A large majority of Americans don’t trust the news they see on social media compared to legacy news sources like newspapers and TV, according to a new survey of 1,007 U.S. adults conducted by Ipsos on behalf of BuzzFeed. But even a small number of people convinced of falsehoods can wreak considerable havoc.
Overall, Ipsos found that just 15% of Americans believe the news they get on social media generally, including 18% for Facebook and YouTube, and 15% for Twitter. That compares to 59% who said they trust TV news, 58% for print newspapers, 54% for newspaper Web sites, and 50% for both news radio and cable news.
The survey found that people who actually get news from a specific source are also more likely to believe it. Thus, among people who read print newspapers 74% consider them trustworthy, while 69% who visit newspaper Web sites consider them trustworthy. For news radio the proportion is 68%, broadcast TV 66%, and cable news 65%.
For social media generally, 25% of people who get news from social sites consider it trustworthy – but there are some major disparities when it comes to specific sites. Thus 27% of people who get news from Facebook consider it trustworthy, but the proportion soars to 49% for Twitter and 53% for YouTube.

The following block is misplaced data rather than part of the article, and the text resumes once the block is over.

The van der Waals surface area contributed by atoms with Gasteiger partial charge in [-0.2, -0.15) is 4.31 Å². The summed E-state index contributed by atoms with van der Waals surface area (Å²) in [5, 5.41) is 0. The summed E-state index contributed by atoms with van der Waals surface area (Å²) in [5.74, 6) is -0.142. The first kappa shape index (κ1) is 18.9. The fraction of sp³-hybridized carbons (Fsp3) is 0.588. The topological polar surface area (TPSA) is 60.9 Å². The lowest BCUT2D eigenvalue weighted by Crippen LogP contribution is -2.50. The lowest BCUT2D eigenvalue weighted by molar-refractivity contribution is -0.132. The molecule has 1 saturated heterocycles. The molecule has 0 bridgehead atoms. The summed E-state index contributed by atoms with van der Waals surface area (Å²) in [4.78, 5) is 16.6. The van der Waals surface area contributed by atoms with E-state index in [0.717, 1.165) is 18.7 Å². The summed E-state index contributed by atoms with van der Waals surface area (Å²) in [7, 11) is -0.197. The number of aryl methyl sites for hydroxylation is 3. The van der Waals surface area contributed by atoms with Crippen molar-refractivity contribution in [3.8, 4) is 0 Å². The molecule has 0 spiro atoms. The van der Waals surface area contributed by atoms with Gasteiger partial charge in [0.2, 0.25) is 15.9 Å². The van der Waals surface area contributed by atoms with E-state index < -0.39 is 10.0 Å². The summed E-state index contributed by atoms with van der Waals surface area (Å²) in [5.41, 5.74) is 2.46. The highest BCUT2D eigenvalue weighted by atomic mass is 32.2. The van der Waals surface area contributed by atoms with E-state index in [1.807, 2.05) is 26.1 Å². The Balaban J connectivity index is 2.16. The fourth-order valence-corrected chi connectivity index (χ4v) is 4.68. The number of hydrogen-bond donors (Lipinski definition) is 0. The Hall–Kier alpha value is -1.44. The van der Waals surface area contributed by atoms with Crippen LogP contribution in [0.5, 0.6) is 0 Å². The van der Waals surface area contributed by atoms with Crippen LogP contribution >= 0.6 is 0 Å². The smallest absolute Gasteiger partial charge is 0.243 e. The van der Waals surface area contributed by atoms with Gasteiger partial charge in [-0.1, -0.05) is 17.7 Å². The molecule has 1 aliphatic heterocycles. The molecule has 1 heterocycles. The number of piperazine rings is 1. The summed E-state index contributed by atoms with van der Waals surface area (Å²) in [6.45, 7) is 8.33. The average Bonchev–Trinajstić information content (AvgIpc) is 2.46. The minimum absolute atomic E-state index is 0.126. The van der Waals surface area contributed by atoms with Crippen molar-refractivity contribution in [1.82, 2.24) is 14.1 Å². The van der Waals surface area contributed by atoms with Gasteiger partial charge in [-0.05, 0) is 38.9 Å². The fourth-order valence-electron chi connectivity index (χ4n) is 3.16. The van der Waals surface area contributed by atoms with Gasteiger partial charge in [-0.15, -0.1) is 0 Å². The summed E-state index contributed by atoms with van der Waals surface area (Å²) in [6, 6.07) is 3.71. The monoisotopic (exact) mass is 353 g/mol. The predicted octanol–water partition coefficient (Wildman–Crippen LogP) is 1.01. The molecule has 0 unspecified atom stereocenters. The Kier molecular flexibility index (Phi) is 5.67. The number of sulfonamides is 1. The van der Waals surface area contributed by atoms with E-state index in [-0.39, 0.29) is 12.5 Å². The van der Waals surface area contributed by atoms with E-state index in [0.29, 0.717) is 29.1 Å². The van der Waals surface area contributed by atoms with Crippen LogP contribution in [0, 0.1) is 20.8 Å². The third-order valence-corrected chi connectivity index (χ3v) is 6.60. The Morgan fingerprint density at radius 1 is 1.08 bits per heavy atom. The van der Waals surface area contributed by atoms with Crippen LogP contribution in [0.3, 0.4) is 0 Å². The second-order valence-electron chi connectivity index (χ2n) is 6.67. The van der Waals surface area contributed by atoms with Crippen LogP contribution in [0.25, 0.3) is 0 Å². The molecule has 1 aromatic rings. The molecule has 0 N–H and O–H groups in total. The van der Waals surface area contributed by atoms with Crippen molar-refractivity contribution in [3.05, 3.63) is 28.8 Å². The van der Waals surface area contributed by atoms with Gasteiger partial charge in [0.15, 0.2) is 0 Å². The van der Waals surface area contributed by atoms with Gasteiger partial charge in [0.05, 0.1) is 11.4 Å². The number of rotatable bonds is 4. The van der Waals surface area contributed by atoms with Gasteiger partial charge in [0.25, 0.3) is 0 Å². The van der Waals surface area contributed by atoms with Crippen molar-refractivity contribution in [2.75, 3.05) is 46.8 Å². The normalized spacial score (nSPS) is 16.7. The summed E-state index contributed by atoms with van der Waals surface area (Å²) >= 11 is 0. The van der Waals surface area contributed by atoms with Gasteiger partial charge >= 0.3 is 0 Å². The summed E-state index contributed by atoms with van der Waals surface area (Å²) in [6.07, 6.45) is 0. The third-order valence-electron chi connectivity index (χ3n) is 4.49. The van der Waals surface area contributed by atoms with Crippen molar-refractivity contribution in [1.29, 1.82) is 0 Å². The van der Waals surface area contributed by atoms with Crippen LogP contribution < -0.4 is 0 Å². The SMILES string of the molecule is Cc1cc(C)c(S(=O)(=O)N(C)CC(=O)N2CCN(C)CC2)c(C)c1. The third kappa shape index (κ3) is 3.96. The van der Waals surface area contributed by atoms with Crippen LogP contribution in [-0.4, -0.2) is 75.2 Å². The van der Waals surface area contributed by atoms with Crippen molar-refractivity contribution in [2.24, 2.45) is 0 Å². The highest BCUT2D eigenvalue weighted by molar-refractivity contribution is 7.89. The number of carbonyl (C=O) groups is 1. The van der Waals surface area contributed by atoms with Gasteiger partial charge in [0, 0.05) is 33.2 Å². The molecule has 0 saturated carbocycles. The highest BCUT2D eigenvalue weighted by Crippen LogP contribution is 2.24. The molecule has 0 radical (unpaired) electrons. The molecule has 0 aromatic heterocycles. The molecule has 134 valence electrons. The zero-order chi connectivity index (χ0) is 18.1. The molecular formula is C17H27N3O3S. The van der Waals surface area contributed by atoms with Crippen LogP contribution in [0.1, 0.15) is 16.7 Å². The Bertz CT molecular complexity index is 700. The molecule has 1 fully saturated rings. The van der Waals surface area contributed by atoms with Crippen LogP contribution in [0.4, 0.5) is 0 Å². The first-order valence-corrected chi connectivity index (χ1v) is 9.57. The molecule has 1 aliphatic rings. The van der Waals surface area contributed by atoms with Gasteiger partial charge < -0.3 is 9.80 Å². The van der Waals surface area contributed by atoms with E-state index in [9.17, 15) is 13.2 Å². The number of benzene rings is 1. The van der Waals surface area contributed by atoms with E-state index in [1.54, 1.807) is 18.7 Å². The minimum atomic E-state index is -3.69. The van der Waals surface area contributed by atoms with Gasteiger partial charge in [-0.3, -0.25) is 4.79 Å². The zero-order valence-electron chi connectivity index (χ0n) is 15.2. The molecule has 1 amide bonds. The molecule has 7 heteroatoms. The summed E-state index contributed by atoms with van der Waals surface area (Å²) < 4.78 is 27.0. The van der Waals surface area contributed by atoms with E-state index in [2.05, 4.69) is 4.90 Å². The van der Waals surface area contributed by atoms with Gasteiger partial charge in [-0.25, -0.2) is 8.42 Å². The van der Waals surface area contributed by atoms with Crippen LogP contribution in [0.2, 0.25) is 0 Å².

One obvious rebuttal to these findings is that even one misinformed person bringing a gun into a pizzeria in search of a fictional child sex slave ring is one too many. Taking a broader view, nowadays even a relatively small proportion of misinformed people in a few states can decide an election.
On the other hand, a “relatively small proportion” still means several million voters. And if millions of people are credulous enough to believe everything they read online, then America has a much bigger problem to deal with than just fake news – namely the entrenched stupidity, verging on willful ignorance, of a not insignificant portion of the electorate. If a nation can’t provide even minimal education to its public, sufficient to impart simple critical thinking skills to voters, does it really deserve good government?Oh well; we had a good run.